Back at the van I let Anna know where I was again, had some dinner, read my book for a while and then settled down to sleep. Within minutes there were cars driving back and forth along the ‘quiet’ business park and then a helicopter buzzing overhead for the best part of an hour. Needless to say I didn’t sleep that well and was up at 5am for some breakfast.

Rhyl to Prestatyn

I decided that I would leave the van where it was and hope that it remained quiet and safe there. I then set off through the nature reserve and out into the quiet early morning streets of Rhyl. There was no one around. It was a fairly nondescript day weather wise as well. Not warm but not cold, not wet, but not dry. Cloudy, but with some blue sky just showing here and there. I ran past the bus station which is where I finished running last time and out onto the wide expanse of Prom that runs the length of Rhyl. Everything was closed but you could sense that it had been busy and would once again be busy later in the day. As I ran onto the prom I saw the familiar Coast Path signs – it was good to be back on track. I turned right and started making my way along the wide flat prom with Rhyl to my right and Colwyn Bay to my left.

Coast Path Signs

Coast Path Signs

It was low tide so the sands were exposed and beyond them were row upon row of wind turbines. There was no wind so they were all stationery, just standing sentinel but inactive over the bay.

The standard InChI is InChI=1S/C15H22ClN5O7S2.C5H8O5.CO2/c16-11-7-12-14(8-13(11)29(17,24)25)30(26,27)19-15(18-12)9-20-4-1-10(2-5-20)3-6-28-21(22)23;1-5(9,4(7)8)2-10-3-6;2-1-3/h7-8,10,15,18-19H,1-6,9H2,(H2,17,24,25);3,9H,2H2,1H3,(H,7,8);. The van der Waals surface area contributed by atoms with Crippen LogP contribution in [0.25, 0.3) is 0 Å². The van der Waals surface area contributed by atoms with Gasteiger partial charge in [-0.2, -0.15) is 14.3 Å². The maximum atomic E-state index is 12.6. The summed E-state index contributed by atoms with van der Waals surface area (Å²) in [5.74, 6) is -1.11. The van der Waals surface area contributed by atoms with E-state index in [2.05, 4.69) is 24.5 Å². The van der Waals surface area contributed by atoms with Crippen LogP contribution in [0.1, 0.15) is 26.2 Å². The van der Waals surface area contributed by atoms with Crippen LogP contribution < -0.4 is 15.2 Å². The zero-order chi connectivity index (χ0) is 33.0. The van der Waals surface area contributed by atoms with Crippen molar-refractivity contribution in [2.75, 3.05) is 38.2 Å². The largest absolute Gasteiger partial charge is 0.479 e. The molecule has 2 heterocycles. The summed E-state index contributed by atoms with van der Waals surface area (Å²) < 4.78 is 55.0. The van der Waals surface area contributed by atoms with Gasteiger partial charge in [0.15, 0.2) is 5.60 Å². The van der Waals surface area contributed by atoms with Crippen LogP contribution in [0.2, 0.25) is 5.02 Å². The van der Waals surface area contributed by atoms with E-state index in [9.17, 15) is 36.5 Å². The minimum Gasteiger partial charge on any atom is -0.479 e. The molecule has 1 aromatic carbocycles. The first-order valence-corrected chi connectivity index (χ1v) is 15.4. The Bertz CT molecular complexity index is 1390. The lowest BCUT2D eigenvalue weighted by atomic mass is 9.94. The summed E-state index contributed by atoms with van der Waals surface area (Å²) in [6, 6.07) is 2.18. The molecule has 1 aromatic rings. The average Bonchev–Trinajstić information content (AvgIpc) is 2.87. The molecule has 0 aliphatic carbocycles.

Rhyl Seafront

Rhyl Seafront

The Prom stretched on and on ahead of me, a pale grey ribbon of monotonous concrete I was only a few miles into my run and already I was a little bored of the greyness. They grey concrete of Rhyl Prom merged into the grey concrete of a wide seawall along what looked like the most uninspiring golf course I’ve ever seen. Sandwiched between a dreary holiday camp and the grey seawall it looked to be as boring as golf could get. I’m not one for golf anyway but can sort of see the appeal if the scenery is nice or the course is challenging but this looked more like a flat slightly tussocky field with a few flags in it!

On the ribbon of concrete went now backing Ffrith Beach but with no change in the scenery for as far as the eye could see.

Grey Concrete

Grey Concrete

 

Finally I came to Prestatyn and on the grey seawall continued. At least there were some brightly coloured beachside buildings atop the grey seawall at one point. The primary colours stood out in stark contrast proving that there was still colour in the world.

Colour

Colour

Eventually at the end of Prestatyn the seawall came to an end and I was forced onto the beach itself. There was a high tide option as well but as the tide was out I ran along the sands, splashing through puddles and looking out for the harder packed sand where possible.

Sands

Sands